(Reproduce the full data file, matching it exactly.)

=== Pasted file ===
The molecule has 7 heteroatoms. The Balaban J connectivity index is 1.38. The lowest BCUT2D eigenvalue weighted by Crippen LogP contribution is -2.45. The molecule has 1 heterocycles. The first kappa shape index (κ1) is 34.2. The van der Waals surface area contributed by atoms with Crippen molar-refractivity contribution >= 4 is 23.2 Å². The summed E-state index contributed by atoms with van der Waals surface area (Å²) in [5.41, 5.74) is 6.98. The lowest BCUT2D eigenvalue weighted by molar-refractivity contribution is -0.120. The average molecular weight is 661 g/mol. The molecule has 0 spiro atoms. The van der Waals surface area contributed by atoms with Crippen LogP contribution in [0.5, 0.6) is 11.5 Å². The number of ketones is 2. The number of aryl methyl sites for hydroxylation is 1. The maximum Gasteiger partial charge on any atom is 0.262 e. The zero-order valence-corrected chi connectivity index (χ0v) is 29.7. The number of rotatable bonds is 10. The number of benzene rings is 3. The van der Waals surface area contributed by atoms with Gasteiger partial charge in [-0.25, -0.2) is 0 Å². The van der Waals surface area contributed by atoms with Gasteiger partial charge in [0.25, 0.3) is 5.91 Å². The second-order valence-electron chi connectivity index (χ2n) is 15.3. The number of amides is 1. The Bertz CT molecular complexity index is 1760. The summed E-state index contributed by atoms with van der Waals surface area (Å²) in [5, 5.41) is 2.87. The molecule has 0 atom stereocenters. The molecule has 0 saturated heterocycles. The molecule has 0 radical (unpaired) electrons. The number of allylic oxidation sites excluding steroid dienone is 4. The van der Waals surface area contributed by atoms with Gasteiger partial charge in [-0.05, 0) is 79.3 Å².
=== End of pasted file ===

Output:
The molecule has 7 heteroatoms. The Balaban J connectivity index is 1.38. The lowest BCUT2D eigenvalue weighted by Crippen LogP contribution is -2.45. The molecule has 1 heterocycles. The first kappa shape index (κ1) is 34.2. The van der Waals surface area contributed by atoms with Crippen molar-refractivity contribution >= 4 is 23.2 Å². The summed E-state index contributed by atoms with van der Waals surface area (Å²) in [5.41, 5.74) is 6.98. The lowest BCUT2D eigenvalue weighted by molar-refractivity contribution is -0.120. The average molecular weight is 661 g/mol. The molecule has 0 spiro atoms. The van der Waals surface area contributed by atoms with Crippen LogP contribution in [0.5, 0.6) is 11.5 Å². The number of ketones is 2. The number of aryl methyl sites for hydroxylation is 1. The maximum Gasteiger partial charge on any atom is 0.262 e. The zero-order valence-corrected chi connectivity index (χ0v) is 29.7. The number of rotatable bonds is 10. The number of benzene rings is 3. The van der Waals surface area contributed by atoms with Gasteiger partial charge in [-0.25, -0.2) is 0 Å². The van der Waals surface area contributed by atoms with Gasteiger partial charge in [0.25, 0.3) is 5.91 Å². The second-order valence-electron chi connectivity index (χ2n) is 15.3. The number of amides is 1. The Bertz CT molecular complexity index is 1760. The summed E-state index contributed by atoms with van der Waals surface area (Å²) in [5, 5.41) is 2.87. The molecule has 0 atom stereocenters. The molecule has 0 saturated heterocycles. The molecule has 0 radical (unpaired) electrons. The number of allylic oxidation sites excluding steroid dienone is 4. The van der Waals surface area contributed by atoms with Gasteiger partial charge in [-0.05, 0) is 79.3 Å².